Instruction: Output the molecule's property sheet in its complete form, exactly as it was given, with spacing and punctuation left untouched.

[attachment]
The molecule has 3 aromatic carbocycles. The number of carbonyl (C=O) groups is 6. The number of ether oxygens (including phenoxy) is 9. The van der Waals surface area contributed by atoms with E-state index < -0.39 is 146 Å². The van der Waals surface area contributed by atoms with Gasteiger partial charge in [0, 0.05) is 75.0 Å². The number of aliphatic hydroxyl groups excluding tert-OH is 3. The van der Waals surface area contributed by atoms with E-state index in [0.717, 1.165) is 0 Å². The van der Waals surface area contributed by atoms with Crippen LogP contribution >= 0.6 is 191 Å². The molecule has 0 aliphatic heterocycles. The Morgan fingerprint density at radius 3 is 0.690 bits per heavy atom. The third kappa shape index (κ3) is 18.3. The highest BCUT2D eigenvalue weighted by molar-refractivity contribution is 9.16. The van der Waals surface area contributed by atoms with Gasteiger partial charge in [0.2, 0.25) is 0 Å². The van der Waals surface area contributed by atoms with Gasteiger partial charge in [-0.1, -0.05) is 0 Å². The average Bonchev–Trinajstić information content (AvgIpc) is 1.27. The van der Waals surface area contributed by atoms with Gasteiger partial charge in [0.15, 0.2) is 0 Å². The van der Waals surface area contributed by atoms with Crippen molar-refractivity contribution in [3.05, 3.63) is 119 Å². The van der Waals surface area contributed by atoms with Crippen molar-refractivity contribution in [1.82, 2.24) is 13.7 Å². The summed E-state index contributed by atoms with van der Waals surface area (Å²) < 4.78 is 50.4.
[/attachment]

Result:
The molecule has 3 aromatic carbocycles. The number of carbonyl (C=O) groups is 6. The number of ether oxygens (including phenoxy) is 9. The van der Waals surface area contributed by atoms with E-state index < -0.39 is 146 Å². The van der Waals surface area contributed by atoms with Gasteiger partial charge in [0, 0.05) is 75.0 Å². The number of aliphatic hydroxyl groups excluding tert-OH is 3. The van der Waals surface area contributed by atoms with E-state index in [0.717, 1.165) is 0 Å². The van der Waals surface area contributed by atoms with Crippen LogP contribution >= 0.6 is 191 Å². The molecule has 0 aliphatic heterocycles. The Morgan fingerprint density at radius 3 is 0.690 bits per heavy atom. The third kappa shape index (κ3) is 18.3. The highest BCUT2D eigenvalue weighted by molar-refractivity contribution is 9.16. The van der Waals surface area contributed by atoms with Gasteiger partial charge in [0.2, 0.25) is 0 Å². The van der Waals surface area contributed by atoms with Gasteiger partial charge in [-0.1, -0.05) is 0 Å². The average Bonchev–Trinajstić information content (AvgIpc) is 1.27. The van der Waals surface area contributed by atoms with Gasteiger partial charge in [0.15, 0.2) is 0 Å². The van der Waals surface area contributed by atoms with Crippen molar-refractivity contribution in [3.05, 3.63) is 119 Å². The van der Waals surface area contributed by atoms with Crippen molar-refractivity contribution in [1.82, 2.24) is 13.7 Å². The summed E-state index contributed by atoms with van der Waals surface area (Å²) < 4.78 is 50.4.